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OAuth2 101: Introduction to OAuth2 Protocol

Introduction to OAuth2 Protocol

What is OAuth2

OAuth 2.0 focuses on client developer simplicity while providing specific authorization flows for web applications, desktop applications, mobile phones, and living room devices. This specification and its extensions are being developed within the IETF OAuth Working Group.

OAuth2 standardize in RFC 6749 and RFC 6750 in 2012.

The OAuth 2.0 authorization framework enables a third-party application to obtain limited access to an HTTP service, either on behalf of a resource owner by orchestrating an approval interaction between the resource owner and the HTTP service, or by allowing the third-party application to obtain access on its own behalf. This specification replaces and obsoletes the OAuth 1.0 protocol described in RFC 5849.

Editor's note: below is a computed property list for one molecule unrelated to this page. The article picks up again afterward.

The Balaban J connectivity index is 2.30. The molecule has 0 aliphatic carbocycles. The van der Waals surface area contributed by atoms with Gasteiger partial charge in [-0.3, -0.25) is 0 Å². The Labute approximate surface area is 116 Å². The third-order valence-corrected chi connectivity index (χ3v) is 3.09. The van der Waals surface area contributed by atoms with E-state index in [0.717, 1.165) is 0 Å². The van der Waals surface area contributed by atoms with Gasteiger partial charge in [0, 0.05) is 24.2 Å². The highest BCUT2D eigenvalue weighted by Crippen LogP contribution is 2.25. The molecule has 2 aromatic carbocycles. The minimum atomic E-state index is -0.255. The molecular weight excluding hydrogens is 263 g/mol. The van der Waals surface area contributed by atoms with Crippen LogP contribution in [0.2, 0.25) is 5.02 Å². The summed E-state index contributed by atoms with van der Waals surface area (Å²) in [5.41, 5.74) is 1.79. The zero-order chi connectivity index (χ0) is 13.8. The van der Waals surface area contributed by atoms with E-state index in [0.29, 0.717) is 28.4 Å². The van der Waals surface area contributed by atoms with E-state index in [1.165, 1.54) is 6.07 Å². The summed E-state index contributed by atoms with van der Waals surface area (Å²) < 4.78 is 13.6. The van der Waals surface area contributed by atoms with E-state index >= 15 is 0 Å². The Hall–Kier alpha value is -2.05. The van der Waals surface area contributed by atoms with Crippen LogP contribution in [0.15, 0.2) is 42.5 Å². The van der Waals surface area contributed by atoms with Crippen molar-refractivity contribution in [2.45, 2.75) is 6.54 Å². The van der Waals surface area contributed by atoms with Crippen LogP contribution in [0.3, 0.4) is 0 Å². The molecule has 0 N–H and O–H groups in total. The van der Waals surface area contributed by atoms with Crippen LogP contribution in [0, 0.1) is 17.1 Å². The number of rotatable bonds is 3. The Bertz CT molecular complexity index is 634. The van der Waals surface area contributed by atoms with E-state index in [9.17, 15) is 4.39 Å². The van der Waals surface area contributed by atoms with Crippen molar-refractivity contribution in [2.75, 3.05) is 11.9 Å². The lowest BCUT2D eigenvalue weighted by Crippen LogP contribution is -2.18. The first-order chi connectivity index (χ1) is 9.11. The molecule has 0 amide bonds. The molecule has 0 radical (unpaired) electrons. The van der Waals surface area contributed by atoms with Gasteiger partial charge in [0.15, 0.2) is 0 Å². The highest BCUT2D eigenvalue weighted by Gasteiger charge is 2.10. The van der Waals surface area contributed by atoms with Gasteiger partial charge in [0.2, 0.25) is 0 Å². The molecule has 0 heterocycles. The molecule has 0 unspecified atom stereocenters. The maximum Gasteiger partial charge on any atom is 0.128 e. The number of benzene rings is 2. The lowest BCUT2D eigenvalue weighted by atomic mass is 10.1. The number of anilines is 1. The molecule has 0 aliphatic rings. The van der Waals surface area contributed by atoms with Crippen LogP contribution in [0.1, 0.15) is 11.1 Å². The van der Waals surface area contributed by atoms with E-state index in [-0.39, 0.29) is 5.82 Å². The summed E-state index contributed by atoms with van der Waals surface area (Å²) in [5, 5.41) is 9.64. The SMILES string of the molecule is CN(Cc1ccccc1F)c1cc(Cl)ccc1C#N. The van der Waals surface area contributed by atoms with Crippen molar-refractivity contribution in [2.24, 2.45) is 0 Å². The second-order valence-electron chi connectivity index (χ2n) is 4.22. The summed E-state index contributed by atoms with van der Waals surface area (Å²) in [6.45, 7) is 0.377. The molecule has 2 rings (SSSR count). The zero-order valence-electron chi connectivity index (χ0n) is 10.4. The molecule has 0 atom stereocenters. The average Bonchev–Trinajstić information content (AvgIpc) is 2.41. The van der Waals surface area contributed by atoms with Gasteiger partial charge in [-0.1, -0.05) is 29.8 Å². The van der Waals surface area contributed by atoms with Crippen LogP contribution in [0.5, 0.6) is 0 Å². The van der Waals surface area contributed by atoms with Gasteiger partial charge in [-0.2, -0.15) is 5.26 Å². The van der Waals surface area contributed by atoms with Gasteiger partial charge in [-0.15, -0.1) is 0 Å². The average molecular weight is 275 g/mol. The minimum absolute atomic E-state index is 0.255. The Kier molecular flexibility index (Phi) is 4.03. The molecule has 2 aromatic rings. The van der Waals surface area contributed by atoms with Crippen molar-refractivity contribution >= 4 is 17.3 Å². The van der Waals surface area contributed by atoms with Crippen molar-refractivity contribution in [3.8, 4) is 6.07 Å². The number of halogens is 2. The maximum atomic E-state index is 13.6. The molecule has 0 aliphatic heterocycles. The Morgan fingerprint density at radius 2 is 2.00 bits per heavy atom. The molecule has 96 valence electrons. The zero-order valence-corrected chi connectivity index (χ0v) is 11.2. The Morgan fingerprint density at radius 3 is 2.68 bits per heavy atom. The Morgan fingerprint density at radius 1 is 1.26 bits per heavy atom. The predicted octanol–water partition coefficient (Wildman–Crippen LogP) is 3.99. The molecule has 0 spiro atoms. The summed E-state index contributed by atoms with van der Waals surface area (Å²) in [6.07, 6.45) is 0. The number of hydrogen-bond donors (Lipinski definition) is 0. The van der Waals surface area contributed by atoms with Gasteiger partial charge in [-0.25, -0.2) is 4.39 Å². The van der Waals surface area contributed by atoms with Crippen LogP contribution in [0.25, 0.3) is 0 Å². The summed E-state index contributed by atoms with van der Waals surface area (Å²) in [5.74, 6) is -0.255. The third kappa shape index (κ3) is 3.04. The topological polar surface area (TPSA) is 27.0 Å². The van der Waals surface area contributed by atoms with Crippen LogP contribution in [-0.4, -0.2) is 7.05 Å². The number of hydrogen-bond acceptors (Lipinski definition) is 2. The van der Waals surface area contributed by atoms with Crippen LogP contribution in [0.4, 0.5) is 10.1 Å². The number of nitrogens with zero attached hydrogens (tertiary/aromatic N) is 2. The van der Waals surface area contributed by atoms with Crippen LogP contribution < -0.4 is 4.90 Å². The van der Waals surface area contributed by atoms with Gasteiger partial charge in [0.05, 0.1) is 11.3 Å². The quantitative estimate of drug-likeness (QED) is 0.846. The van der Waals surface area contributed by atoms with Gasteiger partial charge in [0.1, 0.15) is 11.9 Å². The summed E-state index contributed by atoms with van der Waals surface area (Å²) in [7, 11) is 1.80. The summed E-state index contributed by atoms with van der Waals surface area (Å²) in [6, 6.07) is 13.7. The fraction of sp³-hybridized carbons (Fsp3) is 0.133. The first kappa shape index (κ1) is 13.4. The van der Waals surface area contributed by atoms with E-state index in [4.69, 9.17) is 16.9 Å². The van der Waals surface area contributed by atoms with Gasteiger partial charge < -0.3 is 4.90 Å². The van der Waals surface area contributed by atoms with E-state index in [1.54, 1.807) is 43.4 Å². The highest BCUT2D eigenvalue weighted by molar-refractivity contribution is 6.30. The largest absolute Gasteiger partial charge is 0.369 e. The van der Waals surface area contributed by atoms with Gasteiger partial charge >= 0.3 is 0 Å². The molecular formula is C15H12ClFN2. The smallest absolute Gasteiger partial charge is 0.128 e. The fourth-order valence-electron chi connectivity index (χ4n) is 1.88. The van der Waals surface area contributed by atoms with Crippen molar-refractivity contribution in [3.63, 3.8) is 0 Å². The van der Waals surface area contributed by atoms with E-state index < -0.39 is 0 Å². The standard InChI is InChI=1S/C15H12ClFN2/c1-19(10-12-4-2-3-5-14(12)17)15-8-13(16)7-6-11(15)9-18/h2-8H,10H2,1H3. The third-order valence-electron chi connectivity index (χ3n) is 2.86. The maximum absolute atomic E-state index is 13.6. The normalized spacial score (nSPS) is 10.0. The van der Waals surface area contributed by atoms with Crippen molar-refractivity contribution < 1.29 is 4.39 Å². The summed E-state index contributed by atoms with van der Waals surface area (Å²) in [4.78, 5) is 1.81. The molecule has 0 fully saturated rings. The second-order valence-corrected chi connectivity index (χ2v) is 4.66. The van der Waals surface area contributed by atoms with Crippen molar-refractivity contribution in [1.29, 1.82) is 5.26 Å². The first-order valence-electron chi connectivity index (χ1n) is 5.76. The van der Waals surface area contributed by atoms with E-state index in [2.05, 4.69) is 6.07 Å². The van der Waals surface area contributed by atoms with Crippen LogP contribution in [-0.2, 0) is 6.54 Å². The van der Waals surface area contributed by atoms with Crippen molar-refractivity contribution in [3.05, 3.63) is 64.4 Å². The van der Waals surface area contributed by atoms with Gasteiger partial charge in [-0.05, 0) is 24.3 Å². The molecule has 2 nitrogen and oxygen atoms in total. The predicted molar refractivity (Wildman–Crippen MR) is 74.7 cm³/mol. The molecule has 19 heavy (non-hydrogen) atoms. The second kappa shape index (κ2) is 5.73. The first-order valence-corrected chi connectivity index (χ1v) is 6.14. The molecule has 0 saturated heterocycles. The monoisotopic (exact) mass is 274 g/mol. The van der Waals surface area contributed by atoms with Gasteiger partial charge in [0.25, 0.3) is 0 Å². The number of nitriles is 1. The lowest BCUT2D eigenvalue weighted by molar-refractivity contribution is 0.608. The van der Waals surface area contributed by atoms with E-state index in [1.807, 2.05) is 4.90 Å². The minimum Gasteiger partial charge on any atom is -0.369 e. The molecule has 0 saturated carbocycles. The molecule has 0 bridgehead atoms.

OAuth2 Grant Flows

To understand OAuth2 flow, first need know following roles in OAuth2:

  • resource owner

    An entity capable of granting access to a protected resource. When the resource owner is a person, it is referred to as an end-user.

  • resource server

    The server hosting the protected resources, capable of accepting and responding to protected resource requests using access tokens.

  • client

    An application making protected resource requests on behalf of the resource owner and with its authorization. The term “client” does not imply any particular implementation characteristics (e.g., whether the application executes on a server, a desktop, or other devices).

  • user-agent

    Typically a web browser.

  • authorization server